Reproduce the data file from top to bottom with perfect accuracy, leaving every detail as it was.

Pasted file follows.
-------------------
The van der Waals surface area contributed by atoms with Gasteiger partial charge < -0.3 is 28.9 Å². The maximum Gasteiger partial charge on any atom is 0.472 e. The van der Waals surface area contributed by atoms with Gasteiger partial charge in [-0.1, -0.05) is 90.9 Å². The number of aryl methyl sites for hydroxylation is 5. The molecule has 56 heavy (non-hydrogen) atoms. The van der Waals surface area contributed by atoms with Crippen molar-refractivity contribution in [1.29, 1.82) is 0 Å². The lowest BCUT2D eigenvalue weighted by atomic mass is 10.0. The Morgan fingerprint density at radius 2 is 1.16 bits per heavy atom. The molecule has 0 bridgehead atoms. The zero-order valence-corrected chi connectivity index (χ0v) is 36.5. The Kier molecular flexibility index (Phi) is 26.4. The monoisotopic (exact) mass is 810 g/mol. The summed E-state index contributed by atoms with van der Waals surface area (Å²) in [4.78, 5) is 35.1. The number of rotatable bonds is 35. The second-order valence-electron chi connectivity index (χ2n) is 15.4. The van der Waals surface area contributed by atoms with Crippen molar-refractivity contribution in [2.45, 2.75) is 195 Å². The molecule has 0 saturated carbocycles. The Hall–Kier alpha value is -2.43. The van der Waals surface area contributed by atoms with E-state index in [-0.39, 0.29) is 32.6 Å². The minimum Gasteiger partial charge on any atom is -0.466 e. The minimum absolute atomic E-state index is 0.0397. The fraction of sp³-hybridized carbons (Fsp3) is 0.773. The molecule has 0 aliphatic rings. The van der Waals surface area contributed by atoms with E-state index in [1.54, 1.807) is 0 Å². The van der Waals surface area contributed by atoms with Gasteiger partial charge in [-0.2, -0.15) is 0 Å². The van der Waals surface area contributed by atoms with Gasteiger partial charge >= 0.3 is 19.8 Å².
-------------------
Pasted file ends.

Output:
The van der Waals surface area contributed by atoms with Gasteiger partial charge < -0.3 is 28.9 Å². The maximum Gasteiger partial charge on any atom is 0.472 e. The van der Waals surface area contributed by atoms with Gasteiger partial charge in [-0.1, -0.05) is 90.9 Å². The number of aryl methyl sites for hydroxylation is 5. The molecule has 56 heavy (non-hydrogen) atoms. The van der Waals surface area contributed by atoms with Crippen molar-refractivity contribution in [1.29, 1.82) is 0 Å². The lowest BCUT2D eigenvalue weighted by atomic mass is 10.0. The Morgan fingerprint density at radius 2 is 1.16 bits per heavy atom. The molecule has 0 bridgehead atoms. The zero-order valence-corrected chi connectivity index (χ0v) is 36.5. The Kier molecular flexibility index (Phi) is 26.4. The monoisotopic (exact) mass is 810 g/mol. The summed E-state index contributed by atoms with van der Waals surface area (Å²) in [4.78, 5) is 35.1. The number of rotatable bonds is 35. The second-order valence-electron chi connectivity index (χ2n) is 15.4. The van der Waals surface area contributed by atoms with Crippen molar-refractivity contribution in [2.45, 2.75) is 195 Å². The molecule has 0 saturated carbocycles. The Hall–Kier alpha value is -2.43. The van der Waals surface area contributed by atoms with E-state index in [-0.39, 0.29) is 32.6 Å². The minimum Gasteiger partial charge on any atom is -0.466 e. The minimum absolute atomic E-state index is 0.0397. The fraction of sp³-hybridized carbons (Fsp3) is 0.773. The molecule has 0 aliphatic rings. The van der Waals surface area contributed by atoms with E-state index in [1.54, 1.807) is 0 Å². The van der Waals surface area contributed by atoms with Gasteiger partial charge in [-0.2, -0.15) is 0 Å². The van der Waals surface area contributed by atoms with Gasteiger partial charge >= 0.3 is 19.8 Å².